THERE are a shocking number of styling options for men’s dress shirts. Even though that means it should enable every man to find a great fit and style that works for their needs, it can be daunting to wade through all the details.
It’s now time to focus more closely on the style options of a dress shirt. We will take a deep dive into the options, including achieving the proper fit and selecting each from buttons to plackets.
How to find the proper fit of a shirt
Arguably fit is the most striking and important feature of a shirt; if your shirt is ill-fitting, none of the details will matter.
Before getting started, it is important to note that unlike other garments like jackets and pants, achieving a good fit with a dress shirt is best accomplished by purchasing the right shirt from the outset.
Alterations are pricey relative to the cost of a shirt, so if you have fit challenges, it’s best to have your shirts produced made-to-measure (MTM) or bespoke.
These options are far less expensive for shirts, so even men with modest budgets will find an MTM or bespoke shirt manufacturer in their budget range.
No matter what option you chose, the fit and the style options will have a huge impact on the overall look. People often talk about the “perfect fit” as if it was one objective standard, but in fact, it contains many subjective elements.
The first step is to determine what fit and look you like. Though it varies by manufacturer, the most typical choices are: Classic fit, Slim fit, Modern/Contemporary fit, and Skinny fit.
Dress shirt fit option #1: The classic fit
The classic fit is likely what your father and grandfather wore. It is characterised by a traditional tailoring silhouette, allowing a comfortable fit with a boxier shape, with plenty of fabric in the sleeves and the body.
It provides great mobility and features two pleats on the back, usually located near the yoke.
Since men in the mid-20th century would never wear a shirt without a jacket (or even a vest), the main priority was comfort. This is the go-to choice for those with a more classic style who favour comfort over fashion.
If you regularly wear shirts with a jacket, this is probably the best fit for you because it is the most comfortable. It can be overwhelming on thinner frames, but if you have a rounder stomach, this is the most comfortable and most flattering style for your body shape.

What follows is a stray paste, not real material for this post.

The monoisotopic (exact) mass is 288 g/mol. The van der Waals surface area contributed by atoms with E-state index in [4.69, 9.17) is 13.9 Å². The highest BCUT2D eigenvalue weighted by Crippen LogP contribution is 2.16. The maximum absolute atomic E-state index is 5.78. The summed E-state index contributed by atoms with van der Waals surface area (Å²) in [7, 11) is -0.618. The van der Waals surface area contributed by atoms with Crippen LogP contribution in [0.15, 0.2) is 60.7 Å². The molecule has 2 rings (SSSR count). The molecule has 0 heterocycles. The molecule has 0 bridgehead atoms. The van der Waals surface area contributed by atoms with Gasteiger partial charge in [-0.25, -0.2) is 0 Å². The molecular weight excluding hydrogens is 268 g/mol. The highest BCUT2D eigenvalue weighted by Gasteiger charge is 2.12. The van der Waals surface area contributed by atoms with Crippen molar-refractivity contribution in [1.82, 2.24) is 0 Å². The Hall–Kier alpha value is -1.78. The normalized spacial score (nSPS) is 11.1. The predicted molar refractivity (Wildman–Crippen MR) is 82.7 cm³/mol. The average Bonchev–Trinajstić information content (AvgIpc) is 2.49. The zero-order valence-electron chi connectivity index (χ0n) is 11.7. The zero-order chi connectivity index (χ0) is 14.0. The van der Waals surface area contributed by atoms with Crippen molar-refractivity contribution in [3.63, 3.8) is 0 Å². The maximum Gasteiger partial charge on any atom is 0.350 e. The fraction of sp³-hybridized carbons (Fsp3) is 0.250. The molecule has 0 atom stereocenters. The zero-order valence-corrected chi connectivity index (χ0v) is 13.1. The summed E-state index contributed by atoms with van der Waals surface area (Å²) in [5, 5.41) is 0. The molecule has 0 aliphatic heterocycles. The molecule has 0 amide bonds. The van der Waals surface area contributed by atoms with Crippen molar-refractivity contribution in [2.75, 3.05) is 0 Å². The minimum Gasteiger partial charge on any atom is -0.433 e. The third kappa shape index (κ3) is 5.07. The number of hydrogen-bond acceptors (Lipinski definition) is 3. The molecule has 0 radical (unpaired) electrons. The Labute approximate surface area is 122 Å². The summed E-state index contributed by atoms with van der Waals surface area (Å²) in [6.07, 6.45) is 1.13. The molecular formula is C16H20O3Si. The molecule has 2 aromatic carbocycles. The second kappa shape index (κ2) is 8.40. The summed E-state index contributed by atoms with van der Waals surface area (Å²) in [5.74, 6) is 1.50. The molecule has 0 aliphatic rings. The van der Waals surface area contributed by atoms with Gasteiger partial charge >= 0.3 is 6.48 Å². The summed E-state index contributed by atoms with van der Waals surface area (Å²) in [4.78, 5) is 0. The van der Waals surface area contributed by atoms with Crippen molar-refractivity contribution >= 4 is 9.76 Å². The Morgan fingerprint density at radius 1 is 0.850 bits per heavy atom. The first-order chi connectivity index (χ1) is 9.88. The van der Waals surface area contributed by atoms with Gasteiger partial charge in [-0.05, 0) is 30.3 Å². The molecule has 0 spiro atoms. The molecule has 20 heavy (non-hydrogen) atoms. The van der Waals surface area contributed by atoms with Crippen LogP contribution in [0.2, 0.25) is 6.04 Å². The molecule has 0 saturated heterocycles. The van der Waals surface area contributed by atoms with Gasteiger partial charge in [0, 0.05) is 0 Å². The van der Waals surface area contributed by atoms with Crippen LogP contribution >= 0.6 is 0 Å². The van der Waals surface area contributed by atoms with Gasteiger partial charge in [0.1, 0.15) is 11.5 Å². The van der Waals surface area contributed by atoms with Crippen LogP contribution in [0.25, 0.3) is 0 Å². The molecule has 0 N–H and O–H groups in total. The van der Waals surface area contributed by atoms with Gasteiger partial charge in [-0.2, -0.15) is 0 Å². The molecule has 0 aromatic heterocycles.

Dress shirt fit option #2: Slim fit
Throughout history, young men have often tried to differentiate their look from their parent’s generation. At the same time, it has become socially acceptable to wear a dress shirt without a jacket, and therefore the look and fit of the shirt itself has become more important.
While a slim fit shirt is less comfortable and often more constricting in your movement, it is a lot more fashionable because it eliminates excess fabric. A slim fit shirt typically has an accentuated back with darts and a high armhole stance allowing for a shaped look that sits closer to the body, without being skin tight.
As the name implies, this shirt fit is intended for slim people. If you’re not a marathon runner, you might want to consider one of the other fits for a more flattering look.
Dress shirt fit option #3: Modern fit
The modern fit falls in between the classic and the slim fit, providing the best of both worlds when it comes to comfort and style. A slightly tapered silhouette with the waist sometimes in combination with small back darts create a trimmer look than the classic fit that looks good even without a jacket without sacrificing comfort.
The armholes are high, the sleeves have some room but are not too wide, and the yoke extends to or just past the shoulder bone.
This is my preferred shirt fit because I do not have to limit my range of movement, but I look slimmer than in a classic shirt. Even though I wear a jacket most of the time, I could even wear a shirt without a jacket. If you are not the slimmest guy but you don’t have a huge belly, this fit suits you best.
Dress shirt fit option #4: Super slim/skinny fit
This super slim or skinny fit is mostly popular with young men who think that tighter is better. In practice, this fit is usually characterised by lots of wrinkles, and unless you have a very skinny body that justifies it, you should avoid it altogether. Skin-tight shirts are not a flattering alternative for anyone, and they restrict your range of movement considerably.
If you are interested in classic men’s style, stay clear of this fit.
Shirt style details explained
Style is very personal and subjective — even the details on a shirt. As such, this guide is meant to help you find the style elements that are best for you while highlighting the purpose or the traditions behind it.
Regardless of if you’re looking at an RTW, MTM or bespoke shirt, these guidelines apply to all of them.
Shirt Front: Pockets or no pockets?
Aside from the shirt placket, most shirts feature a plain front without any additional elements other than chest pockets. Modern shirts sometimes feature darts or decorative stitching, but that’s not classic.
Some men like to have a shirt pocket; others don’t. Historically, a shirt with a pocket was always less formal than one without, because a gentleman wore jackets and would have had no use for a shirt pocket.
No Pockets = formal
Pocket = informal
Pockets = very informal
On the other hand, someone engaged in physical labour use the pocket to store things while working. Today, it looks odd to have items or a pen clip to a chest pocket, as such it is more of a stylistic choice. As a rule of thumb, I never add them to formal shirts but sometimes to more casual shirts.
A chest pocket on both sides is very casual and usually reserved for very informal shirts such as safari, military or Western-style shirts.